Veterinarians have unique needs both starting and growing their practices. Whether you are buying a practice, expanding an established practice, upgrading diagnostic and treatment equipment, or purchasing real estate, you will likely need to consider a veterinary practice loan. With so many funding options available, choosing a veterinary lender can become complicated.
That's where Mahan Law comes in. We advise veterinary professionals throughout the nation on all aspects of practice management. From launching a veterinary practice to navigating practice transitions to securing funding, our veterinary attorneys are committed to helping you achieve your objectives in the veterinary space.
We regularly help clients explore their lending options through a respected network of lenders and funders who understand the nuances of the veterinary industry. When it comes to managing your practice and planning for future growth, Mahan Law is the informed choice in veterinary law. Please contact our office today to schedule a consultation.
Lender Options for Veterinary Practices
Running a veterinary practice requires access to working capital so that you stay current with advances in treatment options and continue to provide quality care to your patients. If you need to obtain state-of-the-art equipment, meet payroll, or manage daily operations, it may be necessary to obtain a veterinary practice loan.
Choosing the right lender is a matter of finding a banker or funder with a working knowledge of the veterinary space and the unique needs of medical practices in general. Other factors to consider include the type of loan product you are seeking and your tolerance for risk. If the loan goes into default, both your business assets and personal property may be in jeopardy.
Whether you need to secure a loan to purchase new facilities, buy updated veterinary technology, or expand your current location, it takes a skilled veterinary attorney to help you understand your options. In short, there are various borrowing products available and several types of lenders to consider, including:
Given that banks typically require good credit and collateral, it is crucial to work with one that has lending policies specifically for veterinarians. A banker who is familiar with the veterinary space can offer less stringent lending requirements, more favorable rates and terms, and better customer service.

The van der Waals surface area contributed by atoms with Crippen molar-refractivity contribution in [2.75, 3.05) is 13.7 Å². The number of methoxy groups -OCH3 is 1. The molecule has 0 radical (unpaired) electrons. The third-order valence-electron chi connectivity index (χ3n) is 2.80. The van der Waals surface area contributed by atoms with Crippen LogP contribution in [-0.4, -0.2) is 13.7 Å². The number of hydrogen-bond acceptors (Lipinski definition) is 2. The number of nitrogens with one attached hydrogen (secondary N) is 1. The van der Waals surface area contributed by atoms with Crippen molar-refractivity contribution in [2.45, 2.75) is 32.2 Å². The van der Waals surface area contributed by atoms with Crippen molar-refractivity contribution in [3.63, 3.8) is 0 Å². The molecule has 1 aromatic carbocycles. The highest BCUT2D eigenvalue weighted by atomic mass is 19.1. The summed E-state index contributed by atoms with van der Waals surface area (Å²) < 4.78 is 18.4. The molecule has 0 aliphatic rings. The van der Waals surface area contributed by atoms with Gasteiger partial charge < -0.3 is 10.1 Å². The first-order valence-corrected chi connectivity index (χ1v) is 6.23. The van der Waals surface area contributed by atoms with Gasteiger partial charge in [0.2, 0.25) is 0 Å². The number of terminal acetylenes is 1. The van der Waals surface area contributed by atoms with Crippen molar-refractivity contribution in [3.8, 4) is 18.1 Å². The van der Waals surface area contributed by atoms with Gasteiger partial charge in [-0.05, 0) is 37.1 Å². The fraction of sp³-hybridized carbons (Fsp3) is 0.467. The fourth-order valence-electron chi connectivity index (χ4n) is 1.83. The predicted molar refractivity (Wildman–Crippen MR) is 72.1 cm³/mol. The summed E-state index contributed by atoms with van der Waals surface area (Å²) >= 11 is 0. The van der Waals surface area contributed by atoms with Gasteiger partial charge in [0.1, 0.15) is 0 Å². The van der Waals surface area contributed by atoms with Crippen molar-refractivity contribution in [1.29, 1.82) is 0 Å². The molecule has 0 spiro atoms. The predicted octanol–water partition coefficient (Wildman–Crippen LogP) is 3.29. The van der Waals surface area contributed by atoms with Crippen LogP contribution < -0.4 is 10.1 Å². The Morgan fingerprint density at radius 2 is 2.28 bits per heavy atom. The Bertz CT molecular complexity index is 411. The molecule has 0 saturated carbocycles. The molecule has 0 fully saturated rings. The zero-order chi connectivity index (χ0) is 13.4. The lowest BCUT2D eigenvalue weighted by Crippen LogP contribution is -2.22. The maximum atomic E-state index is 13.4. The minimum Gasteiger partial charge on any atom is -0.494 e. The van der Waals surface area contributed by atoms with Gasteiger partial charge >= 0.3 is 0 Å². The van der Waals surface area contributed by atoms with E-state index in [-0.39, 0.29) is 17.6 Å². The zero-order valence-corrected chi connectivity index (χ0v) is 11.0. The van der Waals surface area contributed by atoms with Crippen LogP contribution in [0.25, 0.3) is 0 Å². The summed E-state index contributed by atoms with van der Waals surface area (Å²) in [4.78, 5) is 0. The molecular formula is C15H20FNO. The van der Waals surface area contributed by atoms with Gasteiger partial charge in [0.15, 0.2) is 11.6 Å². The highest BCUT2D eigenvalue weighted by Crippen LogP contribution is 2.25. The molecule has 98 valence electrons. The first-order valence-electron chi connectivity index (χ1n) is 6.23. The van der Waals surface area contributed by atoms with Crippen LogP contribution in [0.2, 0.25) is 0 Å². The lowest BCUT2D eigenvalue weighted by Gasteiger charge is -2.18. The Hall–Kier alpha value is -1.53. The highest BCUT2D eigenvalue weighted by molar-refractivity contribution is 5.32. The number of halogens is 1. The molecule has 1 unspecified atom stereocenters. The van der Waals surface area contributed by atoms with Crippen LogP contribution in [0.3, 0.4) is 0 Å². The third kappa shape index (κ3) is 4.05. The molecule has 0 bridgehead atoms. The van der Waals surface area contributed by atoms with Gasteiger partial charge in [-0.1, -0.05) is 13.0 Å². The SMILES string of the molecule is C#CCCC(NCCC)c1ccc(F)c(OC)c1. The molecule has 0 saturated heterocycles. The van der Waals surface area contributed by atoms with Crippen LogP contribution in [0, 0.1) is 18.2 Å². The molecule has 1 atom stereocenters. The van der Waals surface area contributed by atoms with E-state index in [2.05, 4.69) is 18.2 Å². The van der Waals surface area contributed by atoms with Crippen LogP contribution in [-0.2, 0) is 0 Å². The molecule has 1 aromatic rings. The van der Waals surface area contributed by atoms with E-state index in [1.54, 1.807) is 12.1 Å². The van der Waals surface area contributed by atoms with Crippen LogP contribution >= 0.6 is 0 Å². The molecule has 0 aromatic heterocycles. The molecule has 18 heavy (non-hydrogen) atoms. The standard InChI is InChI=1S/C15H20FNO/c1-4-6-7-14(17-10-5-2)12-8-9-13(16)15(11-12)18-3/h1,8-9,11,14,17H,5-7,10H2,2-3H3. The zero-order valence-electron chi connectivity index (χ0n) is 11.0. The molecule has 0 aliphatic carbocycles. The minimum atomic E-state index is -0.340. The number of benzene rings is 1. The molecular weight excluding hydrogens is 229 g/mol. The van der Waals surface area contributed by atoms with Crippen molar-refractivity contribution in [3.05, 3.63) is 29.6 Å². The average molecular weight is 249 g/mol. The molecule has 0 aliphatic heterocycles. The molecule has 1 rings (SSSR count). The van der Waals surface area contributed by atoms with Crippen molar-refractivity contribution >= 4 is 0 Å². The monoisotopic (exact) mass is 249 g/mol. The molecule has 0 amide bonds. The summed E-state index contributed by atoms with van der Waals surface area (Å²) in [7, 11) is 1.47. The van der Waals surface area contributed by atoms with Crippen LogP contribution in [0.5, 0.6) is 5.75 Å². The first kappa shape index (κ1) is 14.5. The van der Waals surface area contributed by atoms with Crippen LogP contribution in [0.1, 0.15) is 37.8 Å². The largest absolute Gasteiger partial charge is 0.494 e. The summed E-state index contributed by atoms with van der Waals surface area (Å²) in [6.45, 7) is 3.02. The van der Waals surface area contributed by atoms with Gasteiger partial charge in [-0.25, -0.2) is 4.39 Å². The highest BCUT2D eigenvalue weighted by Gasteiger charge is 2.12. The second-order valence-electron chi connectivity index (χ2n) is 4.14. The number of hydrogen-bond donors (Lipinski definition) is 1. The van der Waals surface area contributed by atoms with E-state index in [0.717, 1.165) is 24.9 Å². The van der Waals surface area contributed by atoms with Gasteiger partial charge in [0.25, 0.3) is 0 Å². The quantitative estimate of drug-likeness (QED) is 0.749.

Even if you meet the lending criteria, it is critically important that the loan offers flexibility and allows you to grow your veterinary practice. In any event, obtaining a bank loan can be a lengthy process: it will likely take at least 30 days to underwrite your loan and evaluate your finances.
This is where Mahan Law can help. Our experienced veterinary attorney can help to compile the necessary business documents, tax returns, and bank records, and will work closely with you to develop a business plan that demonstrates your ability to repay the loan.
In any event, it is worth noting that bank loans for veterinarians require a personal guarantee: if you default on the loan you risk your business assets, personal property, and creditworthiness. Finally, bank loans can be difficult for startup practices to obtain because they lack the requisite credit history; however, there are alternative sources of funding.
Small Business Administration (SBA)
The SBA offers lending programs to small businesses including veterinary practices. The application process is very detailed and lengthy, however, and requires lots of financial and business documentation. This is because the SBA is a government agency that guarantees your loan which is actually provided by one of their partner lenders.
For this reason, you must obtain the approval of both the SBA and a bank. This approval depends on factors such as your credit score, professional credentials, and practice management experience. The SBA will also require collateral based on the type of loan product you choose. Given that you are dealing with a government agency, processing your loan application can take 90 days or longer, which could be an impediment if you need quick access to working capital.
Alternative Options for a Veterinary Lender
Alternative lenders offer several small business loan options, such as short-term working capital loans, asset-based funding, business lines of credit and leaseback loans. These alternative funding products offer flexible financing and repayment terms and are well-suited for veterinarians with less than perfect credit scores. In sum, the approval process is quick and requires minimal documentation, which will allow you to grow your veterinary practice with confidence.
Lines of Credit
Generally, lines of credit are designed for short-term needs, such as obtaining new veterinary equipment, and not for long-term objectives like purchasing a new practice. While lines of credit typically offer good rates and interest is only charged on the amount of funds you utilize, your credit score will be a factor in your approval.
How Mahan Law Can Help
When it comes to obtaining a veterinary practice loan, it is wise to have the trustworthy advice of an experienced attorney. With so many borrowing products and lenders available, choosing a veterinary lender can be intimidating. That's where Mahan Law comes in.
As the owner of a veterinary clinic, principal attorney Anthony Mahan profoundly understands the challenges veterinary professionals face securing funding. Our legal team regularly collaborates with banks and alternative lenders throughout the nation with knowledge of the veterinarian industry and will help you obtain a loan that best suits the needs of your practice. Please contact our office today to speak with an experienced veterinary lawyer.